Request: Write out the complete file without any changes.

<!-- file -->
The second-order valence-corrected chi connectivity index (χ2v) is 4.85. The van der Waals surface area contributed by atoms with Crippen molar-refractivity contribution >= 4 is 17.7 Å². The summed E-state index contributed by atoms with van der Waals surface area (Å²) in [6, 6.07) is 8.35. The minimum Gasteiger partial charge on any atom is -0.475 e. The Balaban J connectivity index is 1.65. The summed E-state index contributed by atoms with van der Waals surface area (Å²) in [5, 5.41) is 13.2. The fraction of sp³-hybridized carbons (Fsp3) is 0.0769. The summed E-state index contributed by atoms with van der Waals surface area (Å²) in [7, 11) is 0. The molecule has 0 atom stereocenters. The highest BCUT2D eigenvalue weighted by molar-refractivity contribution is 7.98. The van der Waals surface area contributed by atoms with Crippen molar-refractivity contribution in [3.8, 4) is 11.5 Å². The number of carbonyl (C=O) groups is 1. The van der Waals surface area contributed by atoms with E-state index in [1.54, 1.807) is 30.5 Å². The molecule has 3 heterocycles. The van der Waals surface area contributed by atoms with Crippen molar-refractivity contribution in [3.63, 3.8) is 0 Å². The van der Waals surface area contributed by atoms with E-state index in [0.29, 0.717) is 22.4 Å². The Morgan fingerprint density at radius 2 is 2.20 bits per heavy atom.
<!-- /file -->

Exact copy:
The second-order valence-corrected chi connectivity index (χ2v) is 4.85. The van der Waals surface area contributed by atoms with Crippen molar-refractivity contribution >= 4 is 17.7 Å². The summed E-state index contributed by atoms with van der Waals surface area (Å²) in [6, 6.07) is 8.35. The minimum Gasteiger partial charge on any atom is -0.475 e. The Balaban J connectivity index is 1.65. The summed E-state index contributed by atoms with van der Waals surface area (Å²) in [5, 5.41) is 13.2. The fraction of sp³-hybridized carbons (Fsp3) is 0.0769. The summed E-state index contributed by atoms with van der Waals surface area (Å²) in [7, 11) is 0. The molecule has 0 atom stereocenters. The highest BCUT2D eigenvalue weighted by molar-refractivity contribution is 7.98. The van der Waals surface area contributed by atoms with Crippen molar-refractivity contribution in [3.8, 4) is 11.5 Å². The number of carbonyl (C=O) groups is 1. The van der Waals surface area contributed by atoms with E-state index in [1.54, 1.807) is 30.5 Å². The molecule has 3 heterocycles. The van der Waals surface area contributed by atoms with Crippen molar-refractivity contribution in [3.63, 3.8) is 0 Å². The van der Waals surface area contributed by atoms with E-state index in [0.29, 0.717) is 22.4 Å². The Morgan fingerprint density at radius 2 is 2.20 bits per heavy atom.